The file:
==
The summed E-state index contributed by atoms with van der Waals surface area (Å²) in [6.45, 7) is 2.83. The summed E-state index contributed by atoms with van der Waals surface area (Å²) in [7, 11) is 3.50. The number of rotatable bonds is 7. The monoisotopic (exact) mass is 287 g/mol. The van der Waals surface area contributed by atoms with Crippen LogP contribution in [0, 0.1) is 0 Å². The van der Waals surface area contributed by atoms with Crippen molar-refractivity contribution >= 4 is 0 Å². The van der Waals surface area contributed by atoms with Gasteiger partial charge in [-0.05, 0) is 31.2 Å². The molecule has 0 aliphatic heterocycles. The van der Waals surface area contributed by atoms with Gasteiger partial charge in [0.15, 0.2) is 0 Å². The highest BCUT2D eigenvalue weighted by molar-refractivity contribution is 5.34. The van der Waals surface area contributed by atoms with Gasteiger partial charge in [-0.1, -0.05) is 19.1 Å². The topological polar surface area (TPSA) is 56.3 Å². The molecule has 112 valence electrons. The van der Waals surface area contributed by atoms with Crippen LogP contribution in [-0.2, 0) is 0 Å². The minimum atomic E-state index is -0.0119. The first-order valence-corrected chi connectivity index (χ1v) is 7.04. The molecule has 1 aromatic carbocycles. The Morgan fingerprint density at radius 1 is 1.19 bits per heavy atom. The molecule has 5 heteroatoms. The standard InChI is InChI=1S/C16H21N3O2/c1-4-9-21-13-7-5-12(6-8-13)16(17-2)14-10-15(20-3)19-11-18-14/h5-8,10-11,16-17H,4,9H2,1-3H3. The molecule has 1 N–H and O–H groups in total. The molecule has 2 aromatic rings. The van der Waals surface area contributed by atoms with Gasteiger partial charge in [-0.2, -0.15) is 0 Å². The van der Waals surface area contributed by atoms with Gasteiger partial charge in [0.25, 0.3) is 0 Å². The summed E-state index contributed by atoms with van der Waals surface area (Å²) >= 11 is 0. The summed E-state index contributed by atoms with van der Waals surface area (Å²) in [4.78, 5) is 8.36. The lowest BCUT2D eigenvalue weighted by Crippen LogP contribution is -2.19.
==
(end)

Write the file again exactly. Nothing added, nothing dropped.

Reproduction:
The summed E-state index contributed by atoms with van der Waals surface area (Å²) in [6.45, 7) is 2.83. The summed E-state index contributed by atoms with van der Waals surface area (Å²) in [7, 11) is 3.50. The number of rotatable bonds is 7. The monoisotopic (exact) mass is 287 g/mol. The van der Waals surface area contributed by atoms with Crippen LogP contribution in [0, 0.1) is 0 Å². The van der Waals surface area contributed by atoms with Crippen molar-refractivity contribution >= 4 is 0 Å². The van der Waals surface area contributed by atoms with Gasteiger partial charge in [-0.05, 0) is 31.2 Å². The molecule has 0 aliphatic heterocycles. The van der Waals surface area contributed by atoms with Gasteiger partial charge in [0.15, 0.2) is 0 Å². The highest BCUT2D eigenvalue weighted by molar-refractivity contribution is 5.34. The van der Waals surface area contributed by atoms with Gasteiger partial charge in [-0.1, -0.05) is 19.1 Å². The topological polar surface area (TPSA) is 56.3 Å². The molecule has 112 valence electrons. The van der Waals surface area contributed by atoms with Crippen LogP contribution in [-0.2, 0) is 0 Å². The minimum atomic E-state index is -0.0119. The first-order valence-corrected chi connectivity index (χ1v) is 7.04. The molecule has 1 aromatic carbocycles. The Morgan fingerprint density at radius 1 is 1.19 bits per heavy atom. The molecule has 5 heteroatoms. The standard InChI is InChI=1S/C16H21N3O2/c1-4-9-21-13-7-5-12(6-8-13)16(17-2)14-10-15(20-3)19-11-18-14/h5-8,10-11,16-17H,4,9H2,1-3H3. The molecule has 1 N–H and O–H groups in total. The molecule has 2 aromatic rings. The van der Waals surface area contributed by atoms with Gasteiger partial charge in [-0.2, -0.15) is 0 Å². The van der Waals surface area contributed by atoms with Gasteiger partial charge in [0.25, 0.3) is 0 Å². The summed E-state index contributed by atoms with van der Waals surface area (Å²) >= 11 is 0. The summed E-state index contributed by atoms with van der Waals surface area (Å²) in [4.78, 5) is 8.36. The lowest BCUT2D eigenvalue weighted by Crippen LogP contribution is -2.19.